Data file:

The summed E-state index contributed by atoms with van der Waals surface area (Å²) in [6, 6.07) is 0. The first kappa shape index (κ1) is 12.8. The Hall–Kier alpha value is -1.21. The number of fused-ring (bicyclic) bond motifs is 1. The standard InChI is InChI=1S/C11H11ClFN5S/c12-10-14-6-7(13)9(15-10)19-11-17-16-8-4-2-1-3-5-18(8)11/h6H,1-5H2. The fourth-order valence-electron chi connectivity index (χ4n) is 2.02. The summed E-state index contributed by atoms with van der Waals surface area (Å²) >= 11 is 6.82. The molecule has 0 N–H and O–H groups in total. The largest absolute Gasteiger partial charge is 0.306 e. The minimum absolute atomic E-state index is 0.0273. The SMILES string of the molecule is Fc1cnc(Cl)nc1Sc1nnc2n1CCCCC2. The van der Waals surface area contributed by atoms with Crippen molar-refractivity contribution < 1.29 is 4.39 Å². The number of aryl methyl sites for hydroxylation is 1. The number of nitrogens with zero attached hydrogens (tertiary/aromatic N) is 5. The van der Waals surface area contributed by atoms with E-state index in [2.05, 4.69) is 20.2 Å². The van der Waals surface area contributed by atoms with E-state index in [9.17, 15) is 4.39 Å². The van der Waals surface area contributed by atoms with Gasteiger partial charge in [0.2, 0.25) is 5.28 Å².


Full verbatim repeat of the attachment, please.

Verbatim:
The summed E-state index contributed by atoms with van der Waals surface area (Å²) in [6, 6.07) is 0. The first kappa shape index (κ1) is 12.8. The Hall–Kier alpha value is -1.21. The number of fused-ring (bicyclic) bond motifs is 1. The standard InChI is InChI=1S/C11H11ClFN5S/c12-10-14-6-7(13)9(15-10)19-11-17-16-8-4-2-1-3-5-18(8)11/h6H,1-5H2. The fourth-order valence-electron chi connectivity index (χ4n) is 2.02. The summed E-state index contributed by atoms with van der Waals surface area (Å²) >= 11 is 6.82. The molecule has 0 N–H and O–H groups in total. The largest absolute Gasteiger partial charge is 0.306 e. The minimum absolute atomic E-state index is 0.0273. The SMILES string of the molecule is Fc1cnc(Cl)nc1Sc1nnc2n1CCCCC2. The van der Waals surface area contributed by atoms with Crippen molar-refractivity contribution < 1.29 is 4.39 Å². The number of aryl methyl sites for hydroxylation is 1. The number of nitrogens with zero attached hydrogens (tertiary/aromatic N) is 5. The van der Waals surface area contributed by atoms with E-state index in [2.05, 4.69) is 20.2 Å². The van der Waals surface area contributed by atoms with E-state index in [9.17, 15) is 4.39 Å². The van der Waals surface area contributed by atoms with Gasteiger partial charge in [0.2, 0.25) is 5.28 Å².